The summer travel season is in full swing, which means many of us will spend time over the next few months in airports. Whether you like to read, stream, browse, scroll, or game while you wait, chances are at some point you’ll end up with an almost-dead device. Next, you’ll try to find the nearest USB charging station to top off your battery.
But wait—it turns out that those public USB charging stations are almost as dangerous as public Wi-Fi connections. As IBM Security’s Caleb Barlow recently said, “Plugging into a public USB port is kind of like finding a toothbrush on the side of the road and deciding to stick it in your mouth. You have no idea where that thing has been.”
What’s the big deal?
The threat is real: hackers can easily configure those public USB chargers to deliver dangerous malware onto your mobile device. Or they can install bugs that download data off your smartphone without any sort of warning. Either way, one simple plug into one simple charging station can put your data at risk—and if you’re charging a work device, that risk can spread to other machines connected to the same network.
Is the threat overblown? Not according to the 2019 IBM X-Force Threat Intelligence Index, which found that cybercriminals are increasingly targeting travelers. The transportation industry is now the second-most attacked industry in the nation, up from 10th in 2017. Since the beginning of 2018, more than 500 million sets of data related to travelers and transportation companies have been exposed in publicly reported breaches and hacks.
How can you protect your data?
1. The answer begins with something simple:
use a regular charger that plugs directly into a wall outlet, and make sure it’s your own, not somebody else’s. Of course, in a crowded airport, finding an open outlet can be impossible.
2. That’s where personal technology can come in handy. Portable
Portable power banks can serve as lifesavers for low batteries, particularly while traveling. If you would rather use a public USB port, components are available that can serve as a protective filter between a charging cable and any devious attempts to compromise your data.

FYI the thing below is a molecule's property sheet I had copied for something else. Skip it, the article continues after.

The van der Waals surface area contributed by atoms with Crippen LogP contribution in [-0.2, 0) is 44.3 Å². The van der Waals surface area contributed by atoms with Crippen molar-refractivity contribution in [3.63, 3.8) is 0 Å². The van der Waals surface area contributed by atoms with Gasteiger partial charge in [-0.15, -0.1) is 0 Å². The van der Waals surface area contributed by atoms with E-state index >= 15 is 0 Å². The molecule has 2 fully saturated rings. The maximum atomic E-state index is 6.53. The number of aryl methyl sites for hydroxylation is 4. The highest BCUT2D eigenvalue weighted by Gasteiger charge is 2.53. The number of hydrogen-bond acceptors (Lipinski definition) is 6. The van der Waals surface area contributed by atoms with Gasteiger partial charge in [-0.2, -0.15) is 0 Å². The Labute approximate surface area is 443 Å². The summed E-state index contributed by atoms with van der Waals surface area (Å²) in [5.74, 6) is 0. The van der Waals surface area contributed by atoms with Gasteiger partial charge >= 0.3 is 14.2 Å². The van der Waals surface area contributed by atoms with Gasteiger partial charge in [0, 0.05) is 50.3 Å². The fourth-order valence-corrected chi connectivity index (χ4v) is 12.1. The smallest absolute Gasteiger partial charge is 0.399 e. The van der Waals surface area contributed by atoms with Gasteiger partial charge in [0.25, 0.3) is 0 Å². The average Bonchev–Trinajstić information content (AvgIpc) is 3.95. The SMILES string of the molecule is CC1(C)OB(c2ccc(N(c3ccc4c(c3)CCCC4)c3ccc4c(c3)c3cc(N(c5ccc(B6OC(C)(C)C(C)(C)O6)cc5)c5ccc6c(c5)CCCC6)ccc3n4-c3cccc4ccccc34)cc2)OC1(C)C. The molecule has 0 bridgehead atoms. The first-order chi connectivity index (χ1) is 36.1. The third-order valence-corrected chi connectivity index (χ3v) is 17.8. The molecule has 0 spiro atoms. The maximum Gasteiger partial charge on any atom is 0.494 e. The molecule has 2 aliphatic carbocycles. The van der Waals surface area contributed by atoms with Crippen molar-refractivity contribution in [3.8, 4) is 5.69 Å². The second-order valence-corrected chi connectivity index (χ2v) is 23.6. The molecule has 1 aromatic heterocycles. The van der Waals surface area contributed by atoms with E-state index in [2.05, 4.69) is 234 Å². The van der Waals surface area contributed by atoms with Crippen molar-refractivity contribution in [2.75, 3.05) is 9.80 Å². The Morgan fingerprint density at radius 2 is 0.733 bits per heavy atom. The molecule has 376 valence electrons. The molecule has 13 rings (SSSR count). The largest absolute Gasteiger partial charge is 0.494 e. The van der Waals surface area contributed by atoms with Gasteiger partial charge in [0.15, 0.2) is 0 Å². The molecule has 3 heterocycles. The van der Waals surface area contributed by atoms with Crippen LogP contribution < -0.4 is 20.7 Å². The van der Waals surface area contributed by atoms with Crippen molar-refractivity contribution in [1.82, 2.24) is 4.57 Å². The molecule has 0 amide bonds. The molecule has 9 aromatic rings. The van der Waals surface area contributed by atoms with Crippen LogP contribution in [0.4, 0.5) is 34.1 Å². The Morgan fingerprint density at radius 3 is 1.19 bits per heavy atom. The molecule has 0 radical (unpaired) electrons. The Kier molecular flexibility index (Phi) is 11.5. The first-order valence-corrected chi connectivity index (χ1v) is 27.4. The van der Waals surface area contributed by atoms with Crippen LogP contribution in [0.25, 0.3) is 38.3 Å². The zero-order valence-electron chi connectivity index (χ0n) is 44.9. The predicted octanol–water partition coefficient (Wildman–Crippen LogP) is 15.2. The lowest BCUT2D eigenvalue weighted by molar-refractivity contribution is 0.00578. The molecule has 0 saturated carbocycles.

3. Don’t send anything important while using public Wi-Fi
If you are going to use the Internet while in public, stick with basic browsing: no financial transactions, password resets, file transfers, or other transmissions of personably identifiable information.
4. If you do need to conduct important business, use VPNs or a hotspot.
If you only need a few minutes of connectivity, consider using your smartphone (connected to your cellular network) as an Internet hotspot. If your work demands more connectivity, work with a trusted IT provider to set up a virtual private network (VPN), which secures your Internet usage by passing all web traffic through a protected server.
5. Don’t expect any one layer of security to provide comprehensive security.
As new data compromises and hardware vulnerabilities continue to make the news, enhanced cybersecurity tools are required to combat them. At CMIT Solutions, we rely on everything from anti-virus software to advanced Internet traffic analysis to cutting-edge identification of new forms of malware to content filtering to protect our clients and their employees.
Total security requires a variety of strategies, including smart use of public amenities like USB charging stations. If you’re looking for a trusted IT provider who can assess the threats your company faces and respond with proactive monitoring, maintenance, and deployment of cybersecurity tools, contact CMIT Solutions today. We protect your data, your devices, and your employees so you can focus on day-to-day business operations—whether they’re conducted in the office or on the road.